That's a very interesting discussion going on here ...
Originally Posted by ramos26
...I would like to start out with a language that has an easier syntax and fairly easy to pick up. Hopefully after mastering one, I can pick up others with ease...
C++ has no easy syntax and a much more complicate semantic. That's why I don't suggest to start with C++.
See my following pro/con list of Python vs Java
+ Statically bound (if you don't use reflection ... and you will not use if you start with JavA ;-) )
- Compilation step needed (alternative: Use groovy - but then you will not use Java any more ...)
- Coding overhead in particular for collection handling
- Dynamic binding - allows much more relaxed coding but is difficult to maintain
+ No compilation needed. Just execute the program
+ Powerful collection handling
Frankly I suggest to start with Python - but the drawback will be - you're not forced to get familiar for strong typing. If you will participate in big projects strong typing will be used (Java and c++). If you know you will work in a big development project just start with Java and you will get used to strong typing. If you're supposed to create code for smaller projects I suggest to start with Python. But be aware you'll hate Java later on because you will get used to the freedom you have in Python with typing.
But thank you for all of the insight and wonderful opinions. I took Java in college and hated it for the reasons above. I do see myself moving on to more powerful programming languages in the future, though. I don't know if anyone is familiar with this or not, or if it's even relevant, but I have programmed in a proprietary language called "DM" to make byond games. I did it for a few years while in college and picked it up rathe quickly. They describe their language as :
The language is called DM, and was created specifically for BYOND. It is object-oriented and extremely flexible, using a C/C++ inspired syntax, but without any of the confusing aspects of C++ or Java. People new to programming will find this about the friendliest language around, while experienced programmers will find they can do pretty much anything with it.
To provide a slightly more technical summary, DM is a dynamic-binding, introspective, fully-polymorphic, single-inheritance language. Objects know what they are, can be queried at run-time as to their attributes, and lists can contain arbitrary sets of objects. Thus there is no need for templates. DM has no concept of protected or private functions, and there is no custom operator overloading (though BYOND has some built-in operator overloading). You can extend or override almost any object or function in the system.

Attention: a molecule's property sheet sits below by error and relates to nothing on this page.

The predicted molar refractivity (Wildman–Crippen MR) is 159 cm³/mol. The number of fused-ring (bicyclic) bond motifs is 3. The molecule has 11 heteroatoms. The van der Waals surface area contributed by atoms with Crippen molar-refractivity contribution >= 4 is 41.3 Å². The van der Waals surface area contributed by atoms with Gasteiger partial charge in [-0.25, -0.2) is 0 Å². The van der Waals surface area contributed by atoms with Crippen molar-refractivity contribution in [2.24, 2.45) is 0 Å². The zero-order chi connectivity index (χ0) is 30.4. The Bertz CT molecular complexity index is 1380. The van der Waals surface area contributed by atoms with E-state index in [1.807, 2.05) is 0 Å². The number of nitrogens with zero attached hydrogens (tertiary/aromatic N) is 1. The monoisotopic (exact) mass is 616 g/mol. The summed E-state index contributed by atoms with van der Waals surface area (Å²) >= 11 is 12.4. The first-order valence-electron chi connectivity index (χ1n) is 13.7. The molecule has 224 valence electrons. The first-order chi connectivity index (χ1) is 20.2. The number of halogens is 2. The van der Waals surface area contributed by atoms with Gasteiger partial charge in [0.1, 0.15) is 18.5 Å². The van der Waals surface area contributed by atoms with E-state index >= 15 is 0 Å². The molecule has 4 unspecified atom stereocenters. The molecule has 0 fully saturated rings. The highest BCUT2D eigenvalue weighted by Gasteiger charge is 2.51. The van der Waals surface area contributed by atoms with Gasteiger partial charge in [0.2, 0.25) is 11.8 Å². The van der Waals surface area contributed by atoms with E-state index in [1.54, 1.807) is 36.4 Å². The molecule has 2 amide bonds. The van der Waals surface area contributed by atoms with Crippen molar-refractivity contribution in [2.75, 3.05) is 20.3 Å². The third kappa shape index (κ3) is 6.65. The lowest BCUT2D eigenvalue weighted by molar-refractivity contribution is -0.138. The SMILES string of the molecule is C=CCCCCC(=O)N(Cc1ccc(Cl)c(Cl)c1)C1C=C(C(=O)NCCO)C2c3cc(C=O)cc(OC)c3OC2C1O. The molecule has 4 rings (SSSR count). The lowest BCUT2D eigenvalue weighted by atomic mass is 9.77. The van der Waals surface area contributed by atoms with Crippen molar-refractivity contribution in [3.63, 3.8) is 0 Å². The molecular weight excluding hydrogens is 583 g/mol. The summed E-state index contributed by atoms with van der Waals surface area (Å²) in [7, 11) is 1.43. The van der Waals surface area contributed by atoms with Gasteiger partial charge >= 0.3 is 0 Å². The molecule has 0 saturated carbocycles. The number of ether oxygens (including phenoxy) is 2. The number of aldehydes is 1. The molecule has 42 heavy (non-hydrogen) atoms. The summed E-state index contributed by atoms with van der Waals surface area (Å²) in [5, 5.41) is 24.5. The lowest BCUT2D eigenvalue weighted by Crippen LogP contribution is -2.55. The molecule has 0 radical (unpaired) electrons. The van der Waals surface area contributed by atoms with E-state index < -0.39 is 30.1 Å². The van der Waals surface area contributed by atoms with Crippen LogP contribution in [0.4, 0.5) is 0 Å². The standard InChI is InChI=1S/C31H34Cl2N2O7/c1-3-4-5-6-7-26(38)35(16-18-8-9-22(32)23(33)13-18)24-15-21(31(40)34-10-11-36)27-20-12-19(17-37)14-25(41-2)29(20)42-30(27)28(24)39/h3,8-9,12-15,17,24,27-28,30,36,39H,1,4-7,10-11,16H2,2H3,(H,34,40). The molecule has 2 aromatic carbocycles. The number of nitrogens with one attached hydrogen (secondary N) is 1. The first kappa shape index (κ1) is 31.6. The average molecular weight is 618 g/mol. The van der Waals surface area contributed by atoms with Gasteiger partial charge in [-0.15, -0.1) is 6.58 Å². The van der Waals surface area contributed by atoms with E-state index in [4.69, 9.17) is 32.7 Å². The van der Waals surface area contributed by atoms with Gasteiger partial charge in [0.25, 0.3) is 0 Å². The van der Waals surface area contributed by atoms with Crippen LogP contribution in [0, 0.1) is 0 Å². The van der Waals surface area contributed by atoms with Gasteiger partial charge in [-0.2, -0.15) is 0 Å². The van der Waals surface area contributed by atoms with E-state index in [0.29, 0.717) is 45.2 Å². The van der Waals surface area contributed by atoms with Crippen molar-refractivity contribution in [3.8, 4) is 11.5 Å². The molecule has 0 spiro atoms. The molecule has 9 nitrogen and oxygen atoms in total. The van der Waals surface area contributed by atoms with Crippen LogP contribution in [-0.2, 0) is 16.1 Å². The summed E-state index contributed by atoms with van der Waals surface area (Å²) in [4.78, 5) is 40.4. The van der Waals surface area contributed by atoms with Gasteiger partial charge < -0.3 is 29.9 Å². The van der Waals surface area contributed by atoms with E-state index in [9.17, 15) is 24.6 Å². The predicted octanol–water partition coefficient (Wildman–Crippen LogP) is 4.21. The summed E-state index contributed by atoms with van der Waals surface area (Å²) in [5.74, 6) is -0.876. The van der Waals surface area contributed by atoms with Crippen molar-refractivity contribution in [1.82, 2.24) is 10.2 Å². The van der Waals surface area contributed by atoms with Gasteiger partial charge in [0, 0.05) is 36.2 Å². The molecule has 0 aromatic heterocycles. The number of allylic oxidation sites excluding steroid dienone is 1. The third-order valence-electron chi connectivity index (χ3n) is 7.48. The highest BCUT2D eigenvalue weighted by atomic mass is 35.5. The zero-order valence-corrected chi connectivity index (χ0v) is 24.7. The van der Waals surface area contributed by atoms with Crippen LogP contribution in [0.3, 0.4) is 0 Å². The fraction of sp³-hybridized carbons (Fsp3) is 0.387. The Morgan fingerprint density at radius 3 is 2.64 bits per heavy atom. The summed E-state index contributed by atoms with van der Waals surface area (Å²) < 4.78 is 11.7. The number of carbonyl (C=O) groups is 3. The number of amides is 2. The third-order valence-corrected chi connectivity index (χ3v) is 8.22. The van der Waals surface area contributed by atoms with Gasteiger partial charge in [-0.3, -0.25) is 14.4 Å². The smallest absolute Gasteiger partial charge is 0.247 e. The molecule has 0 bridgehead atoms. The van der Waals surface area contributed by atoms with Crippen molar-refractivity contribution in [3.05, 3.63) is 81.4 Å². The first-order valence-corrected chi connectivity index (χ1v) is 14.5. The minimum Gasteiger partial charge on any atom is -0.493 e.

With this being known, does anyones opinion change? Would I be easier just continuing with what I know and starting with C++ (Since it is object oriented) or is this going to be a completely different monster than what I have experience working with??
I find it rather strange that you state that you are new to programming when you already had classes in Java and several years experience in another language.
But anyways, in your case, since you don't like Java and have experience in a C/C++ like language it would think that you should try C/C++.
Personally, C has been and remains my favorite language (with Python being #2). Most people don't realize that it's possible to do many OO tricks (including inheritence, polymorphism, and even exception handling) in C, it's just that the language doesn't provide any syntatic support for them (and doing exceptions via setjmp/longjmp is just incredibly ugly, error prone, etc.). Still, I don't necessarily recommend it as a starting language, especially if one wants to learn objected oriented programming, design patterns, etc.
@johnsfine -- interesting perspective. I don't agree with your opinion, necessarily, but you definitely raise a good point about members of any object that can be essentially created in a free-for-all process.
@kindofabuzz -- actually, most of the Java programming I've done is J2EE server side stuff (EJBs, CORBA, and all their friends). It was a long time ago in a previous life, and I always thought that it was a bit over-complicated. Still, lots of big business systems definitely still rely on Java; it's not just for mobile phones!